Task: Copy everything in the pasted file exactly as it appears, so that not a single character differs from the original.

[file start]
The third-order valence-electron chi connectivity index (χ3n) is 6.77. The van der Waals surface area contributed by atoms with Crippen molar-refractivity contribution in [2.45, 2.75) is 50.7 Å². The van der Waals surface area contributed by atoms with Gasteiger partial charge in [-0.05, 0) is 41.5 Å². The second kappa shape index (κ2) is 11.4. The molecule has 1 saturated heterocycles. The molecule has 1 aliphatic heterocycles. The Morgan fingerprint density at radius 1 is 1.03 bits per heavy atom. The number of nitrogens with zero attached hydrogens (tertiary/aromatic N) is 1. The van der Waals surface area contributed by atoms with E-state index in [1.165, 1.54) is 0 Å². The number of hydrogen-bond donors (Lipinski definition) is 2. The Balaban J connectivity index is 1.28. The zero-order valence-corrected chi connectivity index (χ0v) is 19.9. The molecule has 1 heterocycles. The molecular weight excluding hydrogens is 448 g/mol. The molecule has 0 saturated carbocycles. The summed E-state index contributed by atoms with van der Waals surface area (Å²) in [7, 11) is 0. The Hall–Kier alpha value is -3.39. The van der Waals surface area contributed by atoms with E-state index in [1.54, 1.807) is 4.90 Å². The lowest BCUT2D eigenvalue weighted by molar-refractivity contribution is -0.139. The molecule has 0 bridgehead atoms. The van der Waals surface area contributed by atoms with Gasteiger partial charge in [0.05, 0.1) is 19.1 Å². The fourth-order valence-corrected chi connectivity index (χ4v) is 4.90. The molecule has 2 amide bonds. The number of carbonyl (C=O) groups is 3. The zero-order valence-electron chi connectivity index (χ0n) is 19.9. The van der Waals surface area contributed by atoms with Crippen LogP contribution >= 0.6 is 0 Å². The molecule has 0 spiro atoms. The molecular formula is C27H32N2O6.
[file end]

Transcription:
The third-order valence-electron chi connectivity index (χ3n) is 6.77. The van der Waals surface area contributed by atoms with Crippen molar-refractivity contribution in [2.45, 2.75) is 50.7 Å². The van der Waals surface area contributed by atoms with Gasteiger partial charge in [-0.05, 0) is 41.5 Å². The second kappa shape index (κ2) is 11.4. The molecule has 1 saturated heterocycles. The molecule has 1 aliphatic heterocycles. The Morgan fingerprint density at radius 1 is 1.03 bits per heavy atom. The number of nitrogens with zero attached hydrogens (tertiary/aromatic N) is 1. The van der Waals surface area contributed by atoms with E-state index in [1.165, 1.54) is 0 Å². The number of hydrogen-bond donors (Lipinski definition) is 2. The Balaban J connectivity index is 1.28. The zero-order valence-corrected chi connectivity index (χ0v) is 19.9. The molecule has 1 heterocycles. The molecular weight excluding hydrogens is 448 g/mol. The molecule has 0 saturated carbocycles. The summed E-state index contributed by atoms with van der Waals surface area (Å²) in [7, 11) is 0. The Hall–Kier alpha value is -3.39. The van der Waals surface area contributed by atoms with E-state index in [1.54, 1.807) is 4.90 Å². The lowest BCUT2D eigenvalue weighted by molar-refractivity contribution is -0.139. The molecule has 0 bridgehead atoms. The van der Waals surface area contributed by atoms with Gasteiger partial charge in [0.05, 0.1) is 19.1 Å². The fourth-order valence-corrected chi connectivity index (χ4v) is 4.90. The molecule has 2 amide bonds. The number of carbonyl (C=O) groups is 3. The zero-order valence-electron chi connectivity index (χ0n) is 19.9. The van der Waals surface area contributed by atoms with Crippen LogP contribution >= 0.6 is 0 Å². The molecule has 0 spiro atoms. The molecular formula is C27H32N2O6.